House Version of the Farm Bill Contains Anti-environmental Provisions — Call Your Senator Today!
By George Wuerthner
In the coming week or so, Congress will be considering the Farm Bill which has numerous inappropriate amendments for our public forests approved in the House but not in the Senate version. The bill’s fate will be decided in a conference committee between the House and Senate. It is critical that Senator Tester (D-MT) and your senator not support the House bill as written because of numerous anti-environmental provisions that will fail to protect communities and increase fire intensity resulting from more logging.
- Among the poison pills in the bill are provisions designed to speed logging in the West under the guise of reducing large wildfires. Not only is logging ineffective at halting large fires which are primarily driven by extreme fire weather/climate, but there are many ecological “costs” to logging including the spread of weeds, sedimentation from logging roads, loss of carbon storage, and disturbance to sensitive wildlife.
- The House version of the Farm Bill would reduce the requirement for NEPA (National Environmental Policy Act) which protects our public lands from unmitigated logging projects. This will eliminate government accountability.
- The bill would also expand the use of “Categorical Exclusions” (CE) to 6000 acres that could lead to clearcuts as large as 9 square miles without any public review. Furthermore, there is no limit on CEs, so the agency could log one 6000-acre block and immediately adjacent log a second or third 6000-acre block. How big is 6000 acres? A football field is about an acre—so imagine 6000 football fields being cleared of trees.
- The worse thing about the proposed House Farm Bill is that these provisions are not based on science, but on flawed assumptions about the effect of logging on wildfires. Recently more than 200 preeminent scientists signed a letter to Congress finding that proposed solutions to wildfire like thinning forests are ineffective and short-lived. https://www.forestlegacies.org/images/scientist-letters/scientist-letter-wildfire-signers-2018-08-27_1.pdf
- Worse, such solutions simply do not work under extreme fire weather conditions. With climate change, we are experiencing more extreme fire weather conditions.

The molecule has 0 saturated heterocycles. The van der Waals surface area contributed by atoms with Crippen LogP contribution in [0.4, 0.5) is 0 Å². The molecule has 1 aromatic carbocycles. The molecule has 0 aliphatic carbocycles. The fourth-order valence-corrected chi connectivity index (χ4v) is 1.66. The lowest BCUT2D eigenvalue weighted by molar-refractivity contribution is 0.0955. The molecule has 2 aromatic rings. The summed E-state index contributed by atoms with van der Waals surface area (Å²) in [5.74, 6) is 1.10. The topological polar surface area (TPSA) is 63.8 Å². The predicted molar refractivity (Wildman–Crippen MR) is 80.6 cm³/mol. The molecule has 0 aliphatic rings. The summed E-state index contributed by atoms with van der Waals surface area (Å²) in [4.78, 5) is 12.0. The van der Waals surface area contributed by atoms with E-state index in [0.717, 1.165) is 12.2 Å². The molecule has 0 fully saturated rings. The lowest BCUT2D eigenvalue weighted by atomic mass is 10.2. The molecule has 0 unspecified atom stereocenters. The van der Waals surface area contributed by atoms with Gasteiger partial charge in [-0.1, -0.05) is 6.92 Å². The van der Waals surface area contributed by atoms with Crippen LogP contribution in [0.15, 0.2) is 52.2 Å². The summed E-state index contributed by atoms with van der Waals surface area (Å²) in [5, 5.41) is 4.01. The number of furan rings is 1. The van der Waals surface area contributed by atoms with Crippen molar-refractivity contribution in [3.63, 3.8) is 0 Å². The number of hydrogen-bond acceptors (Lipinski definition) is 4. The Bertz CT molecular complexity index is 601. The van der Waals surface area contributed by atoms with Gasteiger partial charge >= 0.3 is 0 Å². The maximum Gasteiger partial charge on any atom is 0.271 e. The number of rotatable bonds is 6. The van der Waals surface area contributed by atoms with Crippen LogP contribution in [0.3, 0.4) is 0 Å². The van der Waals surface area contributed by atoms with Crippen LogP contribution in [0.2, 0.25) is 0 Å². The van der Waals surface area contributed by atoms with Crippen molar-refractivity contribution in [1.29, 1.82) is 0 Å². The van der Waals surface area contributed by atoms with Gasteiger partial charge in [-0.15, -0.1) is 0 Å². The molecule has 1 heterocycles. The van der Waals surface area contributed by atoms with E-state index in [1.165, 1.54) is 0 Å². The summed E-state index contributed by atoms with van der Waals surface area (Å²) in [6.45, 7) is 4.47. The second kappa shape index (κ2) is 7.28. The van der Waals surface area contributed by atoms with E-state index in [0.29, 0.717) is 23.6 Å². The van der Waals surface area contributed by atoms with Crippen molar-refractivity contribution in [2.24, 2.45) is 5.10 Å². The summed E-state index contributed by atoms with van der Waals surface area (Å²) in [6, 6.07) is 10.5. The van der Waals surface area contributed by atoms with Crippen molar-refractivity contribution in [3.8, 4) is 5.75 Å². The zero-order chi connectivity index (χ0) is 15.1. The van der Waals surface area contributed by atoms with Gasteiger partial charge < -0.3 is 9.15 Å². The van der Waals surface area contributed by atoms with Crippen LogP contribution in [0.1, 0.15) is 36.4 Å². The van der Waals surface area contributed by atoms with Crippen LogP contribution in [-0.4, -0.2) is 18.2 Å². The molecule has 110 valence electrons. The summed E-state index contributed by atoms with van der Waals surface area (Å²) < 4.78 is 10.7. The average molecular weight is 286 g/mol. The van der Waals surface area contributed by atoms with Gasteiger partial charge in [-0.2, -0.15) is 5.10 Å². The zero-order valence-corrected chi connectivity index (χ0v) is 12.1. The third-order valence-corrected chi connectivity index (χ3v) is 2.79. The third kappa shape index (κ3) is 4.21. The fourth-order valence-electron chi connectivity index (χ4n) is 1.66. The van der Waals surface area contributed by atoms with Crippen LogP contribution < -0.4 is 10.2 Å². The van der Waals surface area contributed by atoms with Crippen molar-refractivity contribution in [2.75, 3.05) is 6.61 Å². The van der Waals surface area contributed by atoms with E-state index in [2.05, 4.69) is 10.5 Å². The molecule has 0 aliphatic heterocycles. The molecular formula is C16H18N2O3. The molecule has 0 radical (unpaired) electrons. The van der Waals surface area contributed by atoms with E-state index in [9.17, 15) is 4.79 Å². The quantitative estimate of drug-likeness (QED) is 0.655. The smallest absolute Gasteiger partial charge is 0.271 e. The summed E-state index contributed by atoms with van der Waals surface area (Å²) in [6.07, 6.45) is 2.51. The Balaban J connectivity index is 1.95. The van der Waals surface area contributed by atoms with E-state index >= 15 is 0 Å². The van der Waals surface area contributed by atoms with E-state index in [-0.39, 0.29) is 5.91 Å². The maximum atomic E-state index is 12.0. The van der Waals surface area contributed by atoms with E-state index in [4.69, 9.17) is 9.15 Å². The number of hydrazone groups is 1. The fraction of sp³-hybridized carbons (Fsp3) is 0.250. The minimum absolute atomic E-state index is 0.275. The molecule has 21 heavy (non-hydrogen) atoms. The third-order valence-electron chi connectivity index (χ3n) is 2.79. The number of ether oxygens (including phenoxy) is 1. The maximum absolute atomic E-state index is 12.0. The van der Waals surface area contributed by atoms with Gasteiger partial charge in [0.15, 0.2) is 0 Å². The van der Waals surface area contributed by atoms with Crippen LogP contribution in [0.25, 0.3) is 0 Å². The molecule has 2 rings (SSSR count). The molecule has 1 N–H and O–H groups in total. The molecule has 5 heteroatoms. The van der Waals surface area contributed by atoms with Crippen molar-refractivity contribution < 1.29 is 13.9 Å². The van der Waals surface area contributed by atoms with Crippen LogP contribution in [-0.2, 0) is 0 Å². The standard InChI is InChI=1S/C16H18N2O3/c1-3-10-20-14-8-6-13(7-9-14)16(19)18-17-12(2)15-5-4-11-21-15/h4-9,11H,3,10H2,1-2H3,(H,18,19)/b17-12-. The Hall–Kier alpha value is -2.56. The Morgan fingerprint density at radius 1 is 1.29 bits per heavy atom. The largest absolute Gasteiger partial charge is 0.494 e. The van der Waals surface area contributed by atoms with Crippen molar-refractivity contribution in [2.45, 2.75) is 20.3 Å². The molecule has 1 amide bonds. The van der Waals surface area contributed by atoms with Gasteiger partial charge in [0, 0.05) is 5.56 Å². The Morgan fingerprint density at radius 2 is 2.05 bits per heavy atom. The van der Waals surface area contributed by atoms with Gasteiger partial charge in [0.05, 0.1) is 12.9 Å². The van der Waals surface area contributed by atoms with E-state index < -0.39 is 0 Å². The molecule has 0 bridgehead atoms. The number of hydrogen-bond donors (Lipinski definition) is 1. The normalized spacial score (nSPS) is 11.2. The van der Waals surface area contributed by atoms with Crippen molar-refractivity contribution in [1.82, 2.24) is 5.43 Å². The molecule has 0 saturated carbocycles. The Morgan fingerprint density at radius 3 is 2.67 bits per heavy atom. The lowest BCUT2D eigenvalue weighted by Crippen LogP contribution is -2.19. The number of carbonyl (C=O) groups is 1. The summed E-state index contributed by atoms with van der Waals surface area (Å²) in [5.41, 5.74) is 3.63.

- To quote from the scientists’ letter: “Thinning is most often proposed to reduce fire risk and lower fire intensity…However, as the climate changes, most of our fires will occur during extreme fire-weather (high winds and temperatures, low humidity, low vegetation moisture). These fires, like the ones burning in the West this summer, will affect large landscapes, regardless of thinning, and, in some cases, burn hundreds or thousands of acres in just a few days.”
- The letter goes on to say: “Thinning large trees, including overstory trees in a stand, can increase the rate of fire spread by opening up the forest to increased wind velocity, damage soils, introduce invasive species that increase flammable understory vegetation, and impact wildlife habitat.”
- “Thinning also requires an extensive and expensive roads network that degrades water quality by altering hydrological functions, including chronic sediment loads”, the letter states.
It is critical that Senator Tester does not support phony solutions in the House Farm Bill that will not work.
Over 38 Senators and over 100 Congressional Representatives signed a letter to Conferees to reject the House provisions. Hopefully, Senator Tester can join with his colleagues and reject this flawed plan for forest mismanagement.
George Wuerthner is an ecologist, former river ranger for the Alaska BLM and backcountry ranger in the Gates of the Arctic NP in Alaska. He has visited more than 400 designated Wilderness Areas and approximately 200 National Park units. A prolific author, he has published 38 books including such titles as California Wilderness Areas, Alaska Mountain Ranges, Nevada Mountain Ranges, Montana’s Magnificent Wilderness, Forever Wild:The Adirondacks, Welfare Ranching-the subsidized destruction of the American West, Yellowstone: A Visitor’s Compansion, Protecting the Wild: Parks and Wilderness–Foundation for Conservation, Revisiting Fire History Studies, and Wildfire; A Century of Failed Forest Policy. 541-255-6039.